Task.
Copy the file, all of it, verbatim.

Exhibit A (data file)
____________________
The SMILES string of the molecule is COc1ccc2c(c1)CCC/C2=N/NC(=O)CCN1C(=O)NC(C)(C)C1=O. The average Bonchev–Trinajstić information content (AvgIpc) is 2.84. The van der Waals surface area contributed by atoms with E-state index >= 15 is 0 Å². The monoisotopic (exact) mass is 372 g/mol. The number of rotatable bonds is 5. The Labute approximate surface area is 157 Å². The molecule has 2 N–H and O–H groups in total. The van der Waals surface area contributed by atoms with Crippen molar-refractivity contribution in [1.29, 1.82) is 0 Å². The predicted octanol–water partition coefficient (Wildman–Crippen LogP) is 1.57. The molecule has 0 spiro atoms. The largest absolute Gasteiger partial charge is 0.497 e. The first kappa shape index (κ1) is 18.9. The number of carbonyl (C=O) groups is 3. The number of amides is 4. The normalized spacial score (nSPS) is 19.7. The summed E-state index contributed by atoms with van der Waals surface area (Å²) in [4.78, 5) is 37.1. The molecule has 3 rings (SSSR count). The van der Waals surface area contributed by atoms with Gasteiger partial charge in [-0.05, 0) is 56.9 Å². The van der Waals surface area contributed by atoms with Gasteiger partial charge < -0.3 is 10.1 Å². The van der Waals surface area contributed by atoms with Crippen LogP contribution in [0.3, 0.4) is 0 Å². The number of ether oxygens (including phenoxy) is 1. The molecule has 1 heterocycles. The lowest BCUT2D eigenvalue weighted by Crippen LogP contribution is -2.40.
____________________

The SMILES string of the molecule is COc1ccc2c(c1)CCC/C2=N/NC(=O)CCN1C(=O)NC(C)(C)C1=O. The average Bonchev–Trinajstić information content (AvgIpc) is 2.84. The van der Waals surface area contributed by atoms with E-state index >= 15 is 0 Å². The monoisotopic (exact) mass is 372 g/mol. The number of rotatable bonds is 5. The Labute approximate surface area is 157 Å². The molecule has 2 N–H and O–H groups in total. The van der Waals surface area contributed by atoms with Crippen molar-refractivity contribution in [1.29, 1.82) is 0 Å². The predicted octanol–water partition coefficient (Wildman–Crippen LogP) is 1.57. The molecule has 0 spiro atoms. The largest absolute Gasteiger partial charge is 0.497 e. The first kappa shape index (κ1) is 18.9. The number of carbonyl (C=O) groups is 3. The number of amides is 4. The normalized spacial score (nSPS) is 19.7. The summed E-state index contributed by atoms with van der Waals surface area (Å²) in [4.78, 5) is 37.1. The molecule has 3 rings (SSSR count). The van der Waals surface area contributed by atoms with Gasteiger partial charge in [-0.05, 0) is 56.9 Å². The van der Waals surface area contributed by atoms with Gasteiger partial charge < -0.3 is 10.1 Å². The van der Waals surface area contributed by atoms with Crippen LogP contribution in [0.3, 0.4) is 0 Å². The number of ether oxygens (including phenoxy) is 1. The molecule has 1 heterocycles. The lowest BCUT2D eigenvalue weighted by Crippen LogP contribution is -2.40.